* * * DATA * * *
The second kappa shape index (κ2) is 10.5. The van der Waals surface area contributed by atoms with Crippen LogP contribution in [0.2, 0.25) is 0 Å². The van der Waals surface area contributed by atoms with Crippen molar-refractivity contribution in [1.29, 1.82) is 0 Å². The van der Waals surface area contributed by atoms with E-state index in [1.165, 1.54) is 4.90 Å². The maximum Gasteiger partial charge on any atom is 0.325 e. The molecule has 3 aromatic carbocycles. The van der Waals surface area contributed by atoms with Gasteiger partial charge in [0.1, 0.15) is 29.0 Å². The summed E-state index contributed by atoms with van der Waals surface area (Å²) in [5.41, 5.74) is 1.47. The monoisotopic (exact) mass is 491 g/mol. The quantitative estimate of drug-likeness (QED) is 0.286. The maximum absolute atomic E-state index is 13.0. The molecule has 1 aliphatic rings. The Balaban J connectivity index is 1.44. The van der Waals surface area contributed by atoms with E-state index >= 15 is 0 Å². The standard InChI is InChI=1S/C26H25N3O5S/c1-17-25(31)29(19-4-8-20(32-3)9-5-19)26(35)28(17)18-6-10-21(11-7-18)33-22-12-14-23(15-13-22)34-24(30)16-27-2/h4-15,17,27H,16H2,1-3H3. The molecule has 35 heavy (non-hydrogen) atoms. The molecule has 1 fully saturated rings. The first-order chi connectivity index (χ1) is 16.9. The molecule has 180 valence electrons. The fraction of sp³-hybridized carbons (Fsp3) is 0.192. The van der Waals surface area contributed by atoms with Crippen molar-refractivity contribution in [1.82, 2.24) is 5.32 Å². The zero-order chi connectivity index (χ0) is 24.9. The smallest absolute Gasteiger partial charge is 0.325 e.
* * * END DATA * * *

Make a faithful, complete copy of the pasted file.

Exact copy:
The second kappa shape index (κ2) is 10.5. The van der Waals surface area contributed by atoms with Crippen LogP contribution in [0.2, 0.25) is 0 Å². The van der Waals surface area contributed by atoms with Crippen molar-refractivity contribution in [1.29, 1.82) is 0 Å². The van der Waals surface area contributed by atoms with E-state index in [1.165, 1.54) is 4.90 Å². The maximum Gasteiger partial charge on any atom is 0.325 e. The molecule has 3 aromatic carbocycles. The van der Waals surface area contributed by atoms with Gasteiger partial charge in [0.1, 0.15) is 29.0 Å². The summed E-state index contributed by atoms with van der Waals surface area (Å²) in [5.41, 5.74) is 1.47. The monoisotopic (exact) mass is 491 g/mol. The quantitative estimate of drug-likeness (QED) is 0.286. The maximum absolute atomic E-state index is 13.0. The molecule has 1 aliphatic rings. The Balaban J connectivity index is 1.44. The van der Waals surface area contributed by atoms with E-state index >= 15 is 0 Å². The standard InChI is InChI=1S/C26H25N3O5S/c1-17-25(31)29(19-4-8-20(32-3)9-5-19)26(35)28(17)18-6-10-21(11-7-18)33-22-12-14-23(15-13-22)34-24(30)16-27-2/h4-15,17,27H,16H2,1-3H3. The molecule has 35 heavy (non-hydrogen) atoms. The molecule has 1 fully saturated rings. The first-order chi connectivity index (χ1) is 16.9. The molecule has 180 valence electrons. The fraction of sp³-hybridized carbons (Fsp3) is 0.192. The van der Waals surface area contributed by atoms with Crippen molar-refractivity contribution in [1.82, 2.24) is 5.32 Å². The zero-order chi connectivity index (χ0) is 24.9. The smallest absolute Gasteiger partial charge is 0.325 e.